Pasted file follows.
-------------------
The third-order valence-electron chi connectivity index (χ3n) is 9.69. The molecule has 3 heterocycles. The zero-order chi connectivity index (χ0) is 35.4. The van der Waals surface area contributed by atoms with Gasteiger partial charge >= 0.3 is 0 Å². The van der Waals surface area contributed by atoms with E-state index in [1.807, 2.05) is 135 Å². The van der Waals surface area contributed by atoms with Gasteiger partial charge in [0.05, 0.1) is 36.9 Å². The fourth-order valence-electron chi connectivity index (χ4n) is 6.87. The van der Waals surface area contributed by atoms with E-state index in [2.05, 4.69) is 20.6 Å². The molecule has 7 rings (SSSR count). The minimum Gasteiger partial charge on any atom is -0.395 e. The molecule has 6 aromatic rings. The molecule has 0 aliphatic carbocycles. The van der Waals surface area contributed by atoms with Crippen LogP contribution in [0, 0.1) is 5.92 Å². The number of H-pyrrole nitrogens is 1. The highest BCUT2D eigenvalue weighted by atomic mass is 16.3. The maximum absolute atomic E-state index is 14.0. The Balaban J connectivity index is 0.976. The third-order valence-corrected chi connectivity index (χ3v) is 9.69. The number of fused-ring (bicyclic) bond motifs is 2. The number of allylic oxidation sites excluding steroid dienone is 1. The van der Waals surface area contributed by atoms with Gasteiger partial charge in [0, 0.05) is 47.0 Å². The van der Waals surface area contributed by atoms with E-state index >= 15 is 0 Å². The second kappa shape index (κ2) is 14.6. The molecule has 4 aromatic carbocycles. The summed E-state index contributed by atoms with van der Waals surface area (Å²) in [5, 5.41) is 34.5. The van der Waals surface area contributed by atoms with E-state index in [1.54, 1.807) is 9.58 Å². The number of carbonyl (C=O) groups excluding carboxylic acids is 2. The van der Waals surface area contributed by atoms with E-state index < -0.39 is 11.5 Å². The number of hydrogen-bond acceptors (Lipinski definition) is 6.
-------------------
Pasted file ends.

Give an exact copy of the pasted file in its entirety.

The third-order valence-electron chi connectivity index (χ3n) is 9.69. The molecule has 3 heterocycles. The zero-order chi connectivity index (χ0) is 35.4. The van der Waals surface area contributed by atoms with Gasteiger partial charge >= 0.3 is 0 Å². The van der Waals surface area contributed by atoms with E-state index in [1.807, 2.05) is 135 Å². The van der Waals surface area contributed by atoms with Gasteiger partial charge in [0.05, 0.1) is 36.9 Å². The fourth-order valence-electron chi connectivity index (χ4n) is 6.87. The van der Waals surface area contributed by atoms with E-state index in [2.05, 4.69) is 20.6 Å². The molecule has 7 rings (SSSR count). The minimum Gasteiger partial charge on any atom is -0.395 e. The molecule has 6 aromatic rings. The molecule has 0 aliphatic carbocycles. The van der Waals surface area contributed by atoms with Crippen LogP contribution in [0, 0.1) is 5.92 Å². The number of H-pyrrole nitrogens is 1. The highest BCUT2D eigenvalue weighted by atomic mass is 16.3. The maximum absolute atomic E-state index is 14.0. The Balaban J connectivity index is 0.976. The third-order valence-corrected chi connectivity index (χ3v) is 9.69. The number of fused-ring (bicyclic) bond motifs is 2. The number of allylic oxidation sites excluding steroid dienone is 1. The van der Waals surface area contributed by atoms with Gasteiger partial charge in [0, 0.05) is 47.0 Å². The van der Waals surface area contributed by atoms with E-state index >= 15 is 0 Å². The second kappa shape index (κ2) is 14.6. The molecule has 4 aromatic carbocycles. The summed E-state index contributed by atoms with van der Waals surface area (Å²) in [5, 5.41) is 34.5. The van der Waals surface area contributed by atoms with E-state index in [1.54, 1.807) is 9.58 Å². The number of carbonyl (C=O) groups excluding carboxylic acids is 2. The van der Waals surface area contributed by atoms with E-state index < -0.39 is 11.5 Å². The number of hydrogen-bond acceptors (Lipinski definition) is 6.